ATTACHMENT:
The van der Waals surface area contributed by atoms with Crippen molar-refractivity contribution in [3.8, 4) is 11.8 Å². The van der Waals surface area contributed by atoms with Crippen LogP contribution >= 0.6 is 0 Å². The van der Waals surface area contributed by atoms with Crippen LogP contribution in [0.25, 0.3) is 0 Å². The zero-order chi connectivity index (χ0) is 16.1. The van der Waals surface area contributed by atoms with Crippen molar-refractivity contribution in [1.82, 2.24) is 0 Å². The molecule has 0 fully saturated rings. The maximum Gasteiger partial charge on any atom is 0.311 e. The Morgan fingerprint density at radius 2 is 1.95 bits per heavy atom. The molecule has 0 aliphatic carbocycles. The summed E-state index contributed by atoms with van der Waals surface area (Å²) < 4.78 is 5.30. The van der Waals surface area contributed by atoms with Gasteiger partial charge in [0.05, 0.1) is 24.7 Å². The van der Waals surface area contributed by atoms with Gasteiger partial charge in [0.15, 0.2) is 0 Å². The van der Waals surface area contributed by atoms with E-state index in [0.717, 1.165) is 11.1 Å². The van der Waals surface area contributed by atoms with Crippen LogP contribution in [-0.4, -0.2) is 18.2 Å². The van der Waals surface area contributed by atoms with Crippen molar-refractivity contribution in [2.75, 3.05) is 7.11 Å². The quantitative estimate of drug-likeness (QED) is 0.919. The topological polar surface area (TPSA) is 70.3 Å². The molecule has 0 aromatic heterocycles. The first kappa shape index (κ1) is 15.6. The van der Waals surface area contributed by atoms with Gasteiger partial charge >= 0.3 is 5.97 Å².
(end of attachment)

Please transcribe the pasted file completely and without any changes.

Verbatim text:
The van der Waals surface area contributed by atoms with Crippen molar-refractivity contribution in [3.8, 4) is 11.8 Å². The van der Waals surface area contributed by atoms with Crippen LogP contribution >= 0.6 is 0 Å². The van der Waals surface area contributed by atoms with Crippen LogP contribution in [0.25, 0.3) is 0 Å². The zero-order chi connectivity index (χ0) is 16.1. The van der Waals surface area contributed by atoms with Crippen molar-refractivity contribution in [1.82, 2.24) is 0 Å². The molecule has 0 fully saturated rings. The maximum Gasteiger partial charge on any atom is 0.311 e. The Morgan fingerprint density at radius 2 is 1.95 bits per heavy atom. The molecule has 0 aliphatic carbocycles. The summed E-state index contributed by atoms with van der Waals surface area (Å²) < 4.78 is 5.30. The van der Waals surface area contributed by atoms with Gasteiger partial charge in [0.05, 0.1) is 24.7 Å². The van der Waals surface area contributed by atoms with Gasteiger partial charge in [0.15, 0.2) is 0 Å². The van der Waals surface area contributed by atoms with E-state index in [0.717, 1.165) is 11.1 Å². The van der Waals surface area contributed by atoms with Crippen LogP contribution in [-0.4, -0.2) is 18.2 Å². The van der Waals surface area contributed by atoms with Crippen molar-refractivity contribution in [2.75, 3.05) is 7.11 Å². The quantitative estimate of drug-likeness (QED) is 0.919. The topological polar surface area (TPSA) is 70.3 Å². The molecule has 0 aromatic heterocycles. The first kappa shape index (κ1) is 15.6. The van der Waals surface area contributed by atoms with Gasteiger partial charge >= 0.3 is 5.97 Å².